Don’t Be Afraid to Charge What You’re Worth

I talk to a lot of freelancers about how to handle their prices, particularly how to raise their prices.

They tell me that  they want to be able to charge what they’re worth without having to worry that they’ll lose business as a result, can I help them do that?

No, I can’t.

The fact is that not everyone is going to pay you what you’re worth. Because not everyone is going to value what you do in the same way.

By sharpstick via

By sharpstick via

Some folks will look at your new prices without batting an eye. They know they want the type and quality of work that you do. Price, while important, is not their main concern.

Others will focus almost exclusively on price. They’ll want your services, too, but their internal arithmetic will have assigned a different price tag to them. These people aren’t bad people, they’re just not your people.

And worrying about how to get business from people who are not your people is like trying to figure out how to get as many bee stings as possible while out in the garden this Spring. You’ll waste a lot of energy doing it and be less than thrilled with the result.

Instead, focus on understanding your people, the clients and potential clients that value your work the same way you do and want what you have to offer.

Find Your People
Until you’ve identified your people, your clients, the ones who want what you’re offering as much as you want to provide it, don’t bother coming up with a sophisticated pricing strategy. Charge people for your work, obviously, but don’t worry about creating perfect pricing.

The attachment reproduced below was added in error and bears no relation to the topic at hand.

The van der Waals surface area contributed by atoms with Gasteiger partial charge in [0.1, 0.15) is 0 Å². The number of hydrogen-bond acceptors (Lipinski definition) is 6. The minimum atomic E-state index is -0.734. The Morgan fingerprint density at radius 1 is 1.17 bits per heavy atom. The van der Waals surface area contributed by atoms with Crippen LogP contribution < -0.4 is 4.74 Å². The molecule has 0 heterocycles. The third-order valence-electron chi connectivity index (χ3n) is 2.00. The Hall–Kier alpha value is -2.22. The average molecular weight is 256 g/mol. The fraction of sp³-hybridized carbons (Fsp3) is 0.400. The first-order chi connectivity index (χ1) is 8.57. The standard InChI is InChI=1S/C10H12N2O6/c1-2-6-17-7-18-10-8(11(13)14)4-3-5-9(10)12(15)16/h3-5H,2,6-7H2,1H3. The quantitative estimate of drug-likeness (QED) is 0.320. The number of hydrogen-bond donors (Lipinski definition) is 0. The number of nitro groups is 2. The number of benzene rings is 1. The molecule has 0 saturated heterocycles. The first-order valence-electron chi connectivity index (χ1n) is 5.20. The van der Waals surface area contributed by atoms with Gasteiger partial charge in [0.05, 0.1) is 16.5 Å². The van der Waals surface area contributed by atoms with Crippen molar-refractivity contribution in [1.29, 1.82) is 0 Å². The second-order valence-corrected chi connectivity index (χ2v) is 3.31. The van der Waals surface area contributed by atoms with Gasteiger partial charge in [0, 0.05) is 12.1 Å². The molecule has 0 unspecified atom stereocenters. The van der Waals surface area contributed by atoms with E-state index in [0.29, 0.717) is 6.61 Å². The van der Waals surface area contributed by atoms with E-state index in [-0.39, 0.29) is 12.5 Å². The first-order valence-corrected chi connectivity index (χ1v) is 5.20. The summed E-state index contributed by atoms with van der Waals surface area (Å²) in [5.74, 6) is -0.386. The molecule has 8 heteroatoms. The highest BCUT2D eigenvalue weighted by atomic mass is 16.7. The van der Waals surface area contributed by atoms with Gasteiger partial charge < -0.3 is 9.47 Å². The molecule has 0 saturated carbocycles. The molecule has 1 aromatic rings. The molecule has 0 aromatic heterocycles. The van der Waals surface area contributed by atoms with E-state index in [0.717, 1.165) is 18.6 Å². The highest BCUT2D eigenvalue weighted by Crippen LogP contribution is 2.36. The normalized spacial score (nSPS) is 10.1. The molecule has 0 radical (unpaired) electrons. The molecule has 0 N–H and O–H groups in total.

Figuring out a sophisticated pricing structure before figuring our who your people are is like drawing a treasure map without knowing where the treasure is.

By 401(k) 2012

By 401(k) 2012

So who are your people?

Most simply: they are people you want to work with. You like doing the kind of work they need and you like working with them.

Take the time to sit down and describe who those people are. What kind of work do they do? How long have they been doing it? Where do they live? What do they like? Why do they need what you’re offering? Where do they shop? How often do they need what you do?

Answer these questions so you know who your people are. Not only will it make it easier for you to price your work for them, it’ll be easier for you to identify when someone isn’t a member of the tribe.

When a potential client approaches you and doesn’t fit the profile of your target client, you can decide what the best use of your time and energy is. That might mean cutting it short and saying, “You know, I don’t think we’re quite the right fit for one another, but here are two people I think you should talk to.”

Or it could simply mean reminding yourself, “This person isn’t my ideal client. If they balk at the price, that’s OK. I didn’t build this price for them.”

Don’t Be Afraid to Experiment
When you’re considering raising prices or adding new work to your portfolio of goods or services, don’t be afraid to experiment to find the best price for that work.